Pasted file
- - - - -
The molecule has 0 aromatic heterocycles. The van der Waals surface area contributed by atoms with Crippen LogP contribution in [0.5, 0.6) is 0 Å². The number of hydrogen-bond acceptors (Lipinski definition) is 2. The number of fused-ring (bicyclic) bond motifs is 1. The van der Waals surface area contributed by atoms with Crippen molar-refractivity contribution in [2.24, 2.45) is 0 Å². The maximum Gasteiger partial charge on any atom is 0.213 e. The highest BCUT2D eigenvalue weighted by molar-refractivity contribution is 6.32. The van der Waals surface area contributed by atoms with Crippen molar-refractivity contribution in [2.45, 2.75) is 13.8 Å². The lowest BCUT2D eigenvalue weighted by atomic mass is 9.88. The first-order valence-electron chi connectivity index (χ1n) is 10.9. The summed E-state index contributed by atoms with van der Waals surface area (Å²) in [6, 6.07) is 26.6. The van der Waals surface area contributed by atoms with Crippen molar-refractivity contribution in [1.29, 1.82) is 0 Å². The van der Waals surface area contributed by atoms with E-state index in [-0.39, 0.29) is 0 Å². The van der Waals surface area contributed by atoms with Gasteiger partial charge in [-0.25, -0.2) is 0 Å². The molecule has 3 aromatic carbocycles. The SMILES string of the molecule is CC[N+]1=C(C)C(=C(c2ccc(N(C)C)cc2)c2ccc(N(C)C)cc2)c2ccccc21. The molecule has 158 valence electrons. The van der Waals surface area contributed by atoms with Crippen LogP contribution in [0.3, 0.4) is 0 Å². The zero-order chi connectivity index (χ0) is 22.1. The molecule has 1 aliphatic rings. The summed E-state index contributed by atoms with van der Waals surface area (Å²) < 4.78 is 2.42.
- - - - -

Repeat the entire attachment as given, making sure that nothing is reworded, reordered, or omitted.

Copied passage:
The molecule has 0 aromatic heterocycles. The van der Waals surface area contributed by atoms with Crippen LogP contribution in [0.5, 0.6) is 0 Å². The number of hydrogen-bond acceptors (Lipinski definition) is 2. The number of fused-ring (bicyclic) bond motifs is 1. The van der Waals surface area contributed by atoms with Crippen molar-refractivity contribution in [2.24, 2.45) is 0 Å². The maximum Gasteiger partial charge on any atom is 0.213 e. The highest BCUT2D eigenvalue weighted by molar-refractivity contribution is 6.32. The van der Waals surface area contributed by atoms with Crippen molar-refractivity contribution in [2.45, 2.75) is 13.8 Å². The lowest BCUT2D eigenvalue weighted by atomic mass is 9.88. The first-order valence-electron chi connectivity index (χ1n) is 10.9. The summed E-state index contributed by atoms with van der Waals surface area (Å²) in [6, 6.07) is 26.6. The van der Waals surface area contributed by atoms with Crippen molar-refractivity contribution in [1.29, 1.82) is 0 Å². The van der Waals surface area contributed by atoms with E-state index in [-0.39, 0.29) is 0 Å². The van der Waals surface area contributed by atoms with Gasteiger partial charge in [-0.25, -0.2) is 0 Å². The molecule has 3 aromatic carbocycles. The SMILES string of the molecule is CC[N+]1=C(C)C(=C(c2ccc(N(C)C)cc2)c2ccc(N(C)C)cc2)c2ccccc21. The molecule has 158 valence electrons. The van der Waals surface area contributed by atoms with Crippen LogP contribution in [0.3, 0.4) is 0 Å². The zero-order chi connectivity index (χ0) is 22.1. The molecule has 1 aliphatic rings. The summed E-state index contributed by atoms with van der Waals surface area (Å²) < 4.78 is 2.42.